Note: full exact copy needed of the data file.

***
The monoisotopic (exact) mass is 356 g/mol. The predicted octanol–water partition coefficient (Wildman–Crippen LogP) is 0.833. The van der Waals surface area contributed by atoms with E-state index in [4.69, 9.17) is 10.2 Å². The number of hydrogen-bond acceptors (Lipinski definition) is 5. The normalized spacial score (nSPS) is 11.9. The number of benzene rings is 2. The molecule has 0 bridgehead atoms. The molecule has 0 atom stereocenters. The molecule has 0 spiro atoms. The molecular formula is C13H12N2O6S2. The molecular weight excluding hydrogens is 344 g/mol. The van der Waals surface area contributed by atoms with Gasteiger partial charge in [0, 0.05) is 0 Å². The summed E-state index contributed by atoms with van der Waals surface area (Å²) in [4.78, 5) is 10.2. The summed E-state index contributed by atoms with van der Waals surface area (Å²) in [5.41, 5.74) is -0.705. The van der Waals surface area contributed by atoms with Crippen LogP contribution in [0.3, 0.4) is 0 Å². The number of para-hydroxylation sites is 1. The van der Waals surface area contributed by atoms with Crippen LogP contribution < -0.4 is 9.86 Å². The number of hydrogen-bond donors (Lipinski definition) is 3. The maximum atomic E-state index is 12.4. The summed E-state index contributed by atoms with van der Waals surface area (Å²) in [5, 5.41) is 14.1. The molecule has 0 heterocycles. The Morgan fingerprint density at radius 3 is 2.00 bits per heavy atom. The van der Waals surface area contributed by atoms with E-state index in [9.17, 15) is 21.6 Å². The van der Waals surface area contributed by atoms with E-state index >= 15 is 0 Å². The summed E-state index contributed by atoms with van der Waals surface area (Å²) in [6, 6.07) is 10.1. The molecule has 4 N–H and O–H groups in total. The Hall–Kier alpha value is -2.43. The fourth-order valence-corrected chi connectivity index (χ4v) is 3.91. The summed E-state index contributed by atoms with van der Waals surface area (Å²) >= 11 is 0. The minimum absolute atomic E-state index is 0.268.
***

The monoisotopic (exact) mass is 356 g/mol. The predicted octanol–water partition coefficient (Wildman–Crippen LogP) is 0.833. The van der Waals surface area contributed by atoms with E-state index in [4.69, 9.17) is 10.2 Å². The number of hydrogen-bond acceptors (Lipinski definition) is 5. The normalized spacial score (nSPS) is 11.9. The number of benzene rings is 2. The molecule has 0 bridgehead atoms. The molecule has 0 atom stereocenters. The molecule has 0 spiro atoms. The molecular formula is C13H12N2O6S2. The molecular weight excluding hydrogens is 344 g/mol. The van der Waals surface area contributed by atoms with Gasteiger partial charge in [0, 0.05) is 0 Å². The summed E-state index contributed by atoms with van der Waals surface area (Å²) in [4.78, 5) is 10.2. The summed E-state index contributed by atoms with van der Waals surface area (Å²) in [5.41, 5.74) is -0.705. The van der Waals surface area contributed by atoms with Crippen LogP contribution in [0.3, 0.4) is 0 Å². The number of para-hydroxylation sites is 1. The van der Waals surface area contributed by atoms with Crippen LogP contribution < -0.4 is 9.86 Å². The number of hydrogen-bond donors (Lipinski definition) is 3. The maximum atomic E-state index is 12.4. The summed E-state index contributed by atoms with van der Waals surface area (Å²) in [5, 5.41) is 14.1. The molecule has 0 heterocycles. The Morgan fingerprint density at radius 3 is 2.00 bits per heavy atom. The van der Waals surface area contributed by atoms with E-state index in [9.17, 15) is 21.6 Å². The van der Waals surface area contributed by atoms with E-state index >= 15 is 0 Å². The summed E-state index contributed by atoms with van der Waals surface area (Å²) in [6, 6.07) is 10.1. The molecule has 4 N–H and O–H groups in total. The Hall–Kier alpha value is -2.43. The fourth-order valence-corrected chi connectivity index (χ4v) is 3.91. The summed E-state index contributed by atoms with van der Waals surface area (Å²) >= 11 is 0. The minimum absolute atomic E-state index is 0.268.